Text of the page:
Note: If you see this text you use a browser which does not support usual Web-standards. Therefore the design of Media Art Net will not display correctly. Contents are nevertheless provided. For greatest possible comfort and full functionality you should use one of the recommended browsers.
Deutsch English

Matthias Weiß
«Matthias Weiß: Microanalysis of «Forkbomb»»

Matthias Weiß
Microanalysis of «Forkbomb»

Source Code
1 #!/usr/bin/perl -w
2 use strict;
3 die «Please do not run this script without reading the documentation» if not @ARGV;
4 my $strength = $ARGV[0] + 1;
5 while (not fork) {
6 exit unless --$strength;
7 print "0";
8 twist: while (fork) {
9 exit unless --$strength;
10 print "1";
11 }
12 }
13 goto 'twist' if --$strength;

In the first line path name, the symbols ‹#!,› which can be called ‹hash-bang› or ‹shebang,› instruct the shell, through which UNIX systems are accessed, to use Perl for executing the code. These lines of code are not executed by the interpreter—in this case Perl—but only instruct the operating system that the text and data in which the code itself resides is designated for the Perl interpreter. The characters that follow define the standard path to Perl. The ‹-w› at the end instructs the interpreter to produce error messages. As a rule, this is used when newly written programs are being tested. The command ‹strict› at the end tells the interpreter to generate error messages whenever the code is improperly written. The script itself is not something that can be started up with a double click on a symbol, like a text processor, as is normally the case for an icon paradigm with a graphical user interface. Instead, it is started via a command line where an integer value is input, that is then transferred to the program as the ‹strength› of the ‹bomb.› This specific value has to be entered. Otherwise, the following message appears: «Please do not run this script without reading the documentation» and the program breaks off. The ‹die› subroutine causes the system to carry this out. If the value of the argument, which is given on the command line and passed through the so-called special array ‹@ARGV,› is already zero, the program ends without generating messages. If a value in the form of a positive or negative integer is specified on the command line, the error messages are passed over, and the code which follows afterwards is executed.

In the fourth line, the variable ‹strength› is declared and defined. It has to be modified by ‹my› because the ‹strict› instruction forces the programmer to observe a rigid syntax. In this way, the system can immediately identify improper declarations. The value of ‹strength,› which corresponds to the special variable ($ARGV), is determined from the input value on the command line. After this, the value that the user has chosen is increased by 1 (line 4). Up to this point, the program has either broken off, after inviting the user to read the documentation, or has increased the strength of the bomb by 1. Now comes the actual part where the fork process is initiated. The ‹while› statement initiates a loop if the condition in the adjoining parenthesis (not fork) is not true. Despite this, the fork instruction triggers the first fork process.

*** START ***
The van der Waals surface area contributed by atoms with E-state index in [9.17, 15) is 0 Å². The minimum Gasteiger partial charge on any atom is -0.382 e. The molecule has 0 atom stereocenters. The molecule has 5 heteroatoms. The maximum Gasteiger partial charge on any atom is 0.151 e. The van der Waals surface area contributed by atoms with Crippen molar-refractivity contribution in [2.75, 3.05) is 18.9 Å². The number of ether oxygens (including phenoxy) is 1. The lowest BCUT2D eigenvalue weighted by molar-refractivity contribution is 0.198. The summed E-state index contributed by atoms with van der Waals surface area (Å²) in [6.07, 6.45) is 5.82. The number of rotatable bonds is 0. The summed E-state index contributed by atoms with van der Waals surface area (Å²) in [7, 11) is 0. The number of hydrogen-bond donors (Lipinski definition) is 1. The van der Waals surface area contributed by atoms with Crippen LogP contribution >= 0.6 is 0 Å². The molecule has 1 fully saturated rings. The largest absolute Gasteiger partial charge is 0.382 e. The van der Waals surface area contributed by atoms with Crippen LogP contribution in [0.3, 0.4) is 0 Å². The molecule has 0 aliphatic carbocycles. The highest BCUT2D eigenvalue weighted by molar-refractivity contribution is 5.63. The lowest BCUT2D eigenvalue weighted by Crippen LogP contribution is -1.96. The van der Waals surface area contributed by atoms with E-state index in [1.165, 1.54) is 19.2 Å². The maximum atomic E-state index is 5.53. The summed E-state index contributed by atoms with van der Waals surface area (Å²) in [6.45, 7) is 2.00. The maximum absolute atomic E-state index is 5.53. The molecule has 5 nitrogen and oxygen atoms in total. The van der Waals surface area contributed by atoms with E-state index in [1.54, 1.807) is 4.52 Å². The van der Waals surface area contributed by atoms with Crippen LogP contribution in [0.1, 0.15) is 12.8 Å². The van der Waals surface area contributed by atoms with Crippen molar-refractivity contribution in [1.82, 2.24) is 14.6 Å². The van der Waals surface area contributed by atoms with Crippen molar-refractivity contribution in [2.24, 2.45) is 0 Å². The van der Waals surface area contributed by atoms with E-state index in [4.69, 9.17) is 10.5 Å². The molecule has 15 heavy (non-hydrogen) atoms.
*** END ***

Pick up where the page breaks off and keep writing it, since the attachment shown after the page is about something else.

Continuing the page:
If the system determines that ‹not fork = true,› then the program goes to the first loop. The program stops here ('exit,› line 6), if the variable ‹strength› has already become 0 (lines 9, 10) through a ‹decrement› process (indicated by ‹ -- ‹). In this case, a 0 is sent to the standard output (line 7) and the execution of the program continues from line 8.

Back in line 5, if the system determines that ‹(not fork)› is false, the program jumps to line 13 ('goto [...]'). At this point, the program is instructed to jump back to line 8. Another ‹fork› is started here. If the system comes back with ‹false,› the program again jumps back to line 13. If, during the process of ‹decrementing,› which is indicated by ‹--› , the variable ‹strength› is already 0 (lines 9, 10), and if the statement is ‹true,› the program stops again. Otherwise, the program produces the number 1 as an output, and continues on in line 13. The string continues to be executed until every process, by means of decrementing, goes to zero. This only occurs, however, if a positive value was input on the command line. If a negative value was entered, the program does not end. This is also the case for the program run if the first loop has ended and ‹strength› (line 6) is still not exactly 0. Along with the relationships of the conditions described in the program, and with the increasingly random dynamics that are produced by an output of 0 or 1, these processes are carried out identically in each offspring process (metaphorically speaking).